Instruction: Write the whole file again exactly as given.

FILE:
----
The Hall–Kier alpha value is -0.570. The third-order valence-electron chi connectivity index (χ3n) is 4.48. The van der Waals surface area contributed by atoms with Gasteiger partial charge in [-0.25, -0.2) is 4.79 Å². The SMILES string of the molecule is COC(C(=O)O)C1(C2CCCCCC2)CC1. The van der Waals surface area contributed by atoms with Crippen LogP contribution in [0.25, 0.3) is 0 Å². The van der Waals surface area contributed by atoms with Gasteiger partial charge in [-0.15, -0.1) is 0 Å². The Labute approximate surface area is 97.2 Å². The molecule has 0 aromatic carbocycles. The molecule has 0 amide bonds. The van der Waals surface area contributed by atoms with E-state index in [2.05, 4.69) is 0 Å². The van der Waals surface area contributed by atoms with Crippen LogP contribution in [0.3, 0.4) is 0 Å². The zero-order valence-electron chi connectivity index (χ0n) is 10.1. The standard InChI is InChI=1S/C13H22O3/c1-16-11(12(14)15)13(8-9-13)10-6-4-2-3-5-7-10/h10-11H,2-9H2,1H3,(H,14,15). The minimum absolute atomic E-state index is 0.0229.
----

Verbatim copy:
The Hall–Kier alpha value is -0.570. The third-order valence-electron chi connectivity index (χ3n) is 4.48. The van der Waals surface area contributed by atoms with Gasteiger partial charge in [-0.25, -0.2) is 4.79 Å². The SMILES string of the molecule is COC(C(=O)O)C1(C2CCCCCC2)CC1. The van der Waals surface area contributed by atoms with Crippen LogP contribution in [0.25, 0.3) is 0 Å². The van der Waals surface area contributed by atoms with Gasteiger partial charge in [-0.15, -0.1) is 0 Å². The Labute approximate surface area is 97.2 Å². The molecule has 0 aromatic carbocycles. The molecule has 0 amide bonds. The van der Waals surface area contributed by atoms with E-state index in [2.05, 4.69) is 0 Å². The van der Waals surface area contributed by atoms with Crippen LogP contribution in [0.3, 0.4) is 0 Å². The zero-order valence-electron chi connectivity index (χ0n) is 10.1. The standard InChI is InChI=1S/C13H22O3/c1-16-11(12(14)15)13(8-9-13)10-6-4-2-3-5-7-10/h10-11H,2-9H2,1H3,(H,14,15). The minimum absolute atomic E-state index is 0.0229.